Orient Overseas signs 40-year Long Beach lease

PUBLISHED : Friday, 06 April, 2012, 12:00am
UPDATED : Friday, 06 April, 2012, 12:00am


Orient Overseas Container Line has signed a deal with the Port of Long Beach to lease the Californian port's Middle Harbour container terminal for 40 years in what is the biggest port agreement in United States history.

The Tung family-controlled shipping firm will pay a total of US$4.6 billion to rent the 121.6 hectare box terminal until 2052. The pact was signed about two and a half months after the port's harbour commissioners gave preliminary approval for OOCL to lease the Middle Harbour facility after 12 months of talks.

Stanley Shen, OOCL's investor relations expert, said Middle Harbour was 'an exclusive terminal for us and Grand Alliance partners'. These comprise German container line Hapag-Lloyd and Japan's Nippon Yusen Kaisha. He said it was likely the three container line partners would deploy ultra-large containerships of more than 10,000 teu (20-foot equivalent unit) on transpacific services to serve the new terminal.

'We are planning for the future,' he said yesterday.

The 12,562 teu containership, MSC Fabiola, operated by rival container line Mediterranean Shipping, became the largest ship to call at a North American port when she docked at Long Beach on March 16.

Ultra-large containerships offer economies of scale, reduced fuel consumption and improved environmental performance compared with smaller vessels, but many North American ports, except Long Beach, have restrictions on the size of ship they can handle.

A ceremonial ground breaking will be held at Long Beach next month, although construction work on the project, which is being funded by the port, is already well under way. The terminal will be capable of handling 3 million teu a year, equivalent to about half of the 6.1 million teu Long Beach handled last year.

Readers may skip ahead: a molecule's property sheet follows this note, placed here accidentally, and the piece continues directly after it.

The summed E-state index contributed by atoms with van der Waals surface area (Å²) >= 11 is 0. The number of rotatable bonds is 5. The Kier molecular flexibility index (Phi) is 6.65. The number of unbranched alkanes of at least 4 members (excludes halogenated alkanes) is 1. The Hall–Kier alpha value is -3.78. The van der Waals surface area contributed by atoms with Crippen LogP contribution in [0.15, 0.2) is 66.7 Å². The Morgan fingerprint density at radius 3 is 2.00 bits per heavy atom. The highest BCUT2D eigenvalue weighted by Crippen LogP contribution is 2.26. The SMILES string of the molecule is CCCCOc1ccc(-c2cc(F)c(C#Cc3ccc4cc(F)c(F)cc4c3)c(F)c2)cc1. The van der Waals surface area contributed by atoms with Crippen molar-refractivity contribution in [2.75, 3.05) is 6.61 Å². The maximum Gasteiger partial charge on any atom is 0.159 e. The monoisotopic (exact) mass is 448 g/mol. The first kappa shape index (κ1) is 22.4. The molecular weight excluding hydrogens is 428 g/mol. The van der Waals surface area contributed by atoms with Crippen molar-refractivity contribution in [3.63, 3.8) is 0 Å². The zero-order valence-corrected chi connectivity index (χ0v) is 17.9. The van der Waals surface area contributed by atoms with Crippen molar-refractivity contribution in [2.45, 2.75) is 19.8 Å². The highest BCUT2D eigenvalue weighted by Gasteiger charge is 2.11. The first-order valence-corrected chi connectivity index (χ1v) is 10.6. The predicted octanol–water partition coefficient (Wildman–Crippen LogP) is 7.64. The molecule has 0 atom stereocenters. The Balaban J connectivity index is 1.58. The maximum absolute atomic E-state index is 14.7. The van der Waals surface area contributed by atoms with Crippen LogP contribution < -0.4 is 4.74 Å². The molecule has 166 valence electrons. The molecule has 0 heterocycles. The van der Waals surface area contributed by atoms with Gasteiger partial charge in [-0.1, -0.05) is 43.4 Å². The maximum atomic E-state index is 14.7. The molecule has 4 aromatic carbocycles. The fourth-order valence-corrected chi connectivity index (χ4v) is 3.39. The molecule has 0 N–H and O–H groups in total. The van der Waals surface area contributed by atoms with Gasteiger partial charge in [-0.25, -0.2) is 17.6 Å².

The port is spending US$1.2 billion to merge two existing container terminals, one of which is operated by OOCL subsidiary Long Beach Container Terminal, into the single Middle Harbour terminal. Construction, which will be completed in 2020, involves the formation of 1.4 kilometres of new wharves, rail facilities and 37 container-storage areas.

OOCL will invest US$500 million to equip the facility with more environmentally-friendly equipment including electric powered cranes to replace diesel cranes. The facility will have shoreside power to enable ships to plug in to the local network and switch off their engines while berthed.

Christopher Lytle, Port of Long Beach executive director, said: 'I can't overstate the significance of this agreement. It is the largest and most far-reaching terminal lease ever at the Port of Long Beach.'


The number of containers that can be carried by MSC Fabiola, one of a new generation of ultra-large ships capable of docking at Long Beach




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